You can get testing, but this should be viewed as a guideline only. The true test is food elimination and challenge.

Finally, you can have a concurrent issue, as autoimmune diseases are common among celiacs. For me, lyme disease has been the main cause of my many years of joint/muscle symptoms.

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I don't know for sure about diagnosing a leaky gut, rather than inferring one.

I've heard there are nice soy cheeses out there. They may have to be ordered online. I remember someone telling me once about one ... only this was right before I found out I can't have soy and so I've forgotten. I can't even remember what forum it was. You may have to try what you can find in stores and see what you think. Tastes do vary. There are veggie folks who rave about the "cheesy" flavor of nutritional yeast & sauces made from it. I always thought the stuff tasted weird myself ... Be sure to check the labels; some soy cheese has added casein or caseinates.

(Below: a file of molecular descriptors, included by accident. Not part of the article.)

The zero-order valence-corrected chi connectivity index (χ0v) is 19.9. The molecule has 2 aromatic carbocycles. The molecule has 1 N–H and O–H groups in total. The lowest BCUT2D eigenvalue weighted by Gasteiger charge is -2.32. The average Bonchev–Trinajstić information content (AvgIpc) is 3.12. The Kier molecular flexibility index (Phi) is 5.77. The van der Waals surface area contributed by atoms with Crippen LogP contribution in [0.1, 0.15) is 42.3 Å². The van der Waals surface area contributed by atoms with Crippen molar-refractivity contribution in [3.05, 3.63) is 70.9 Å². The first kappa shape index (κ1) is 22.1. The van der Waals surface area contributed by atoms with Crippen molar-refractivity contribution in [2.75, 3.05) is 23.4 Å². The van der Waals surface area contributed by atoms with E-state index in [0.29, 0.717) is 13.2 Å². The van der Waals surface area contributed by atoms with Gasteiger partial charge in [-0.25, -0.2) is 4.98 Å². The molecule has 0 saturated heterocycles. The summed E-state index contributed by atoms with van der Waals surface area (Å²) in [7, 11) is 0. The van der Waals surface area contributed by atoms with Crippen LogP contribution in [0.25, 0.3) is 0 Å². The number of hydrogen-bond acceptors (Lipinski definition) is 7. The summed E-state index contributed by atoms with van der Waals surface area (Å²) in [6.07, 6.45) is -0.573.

Both of these things could be made the subject of different threads so others will see the questions right off. Of course, maybe you've done this and I haven't seen the threads yet. If so, never mind ...

As far as ghee is concerned, I've seen people on this forum and elsewhere (e.g. http://www.naturalfoodworks.net/?p=3 ) that it is considered casein and lactose free, but not dairy free. It is labeled as casein free (e.g., http://www.ayurbalance.com/shop_organicghee.htm). If you google on "ghee casein free" you can see the same hits I did. You can also look for recipes. I found this one: http://www.ayurveda.com/online%20resource/ghee_recipe.htm

But, I don't know, it seems easier to buy the stuff if you want it. For me, I would worry about not burning it or straining it enough, bacterial contamination, etc. But any recipes that require special care seem to be beyond my abilities :lol: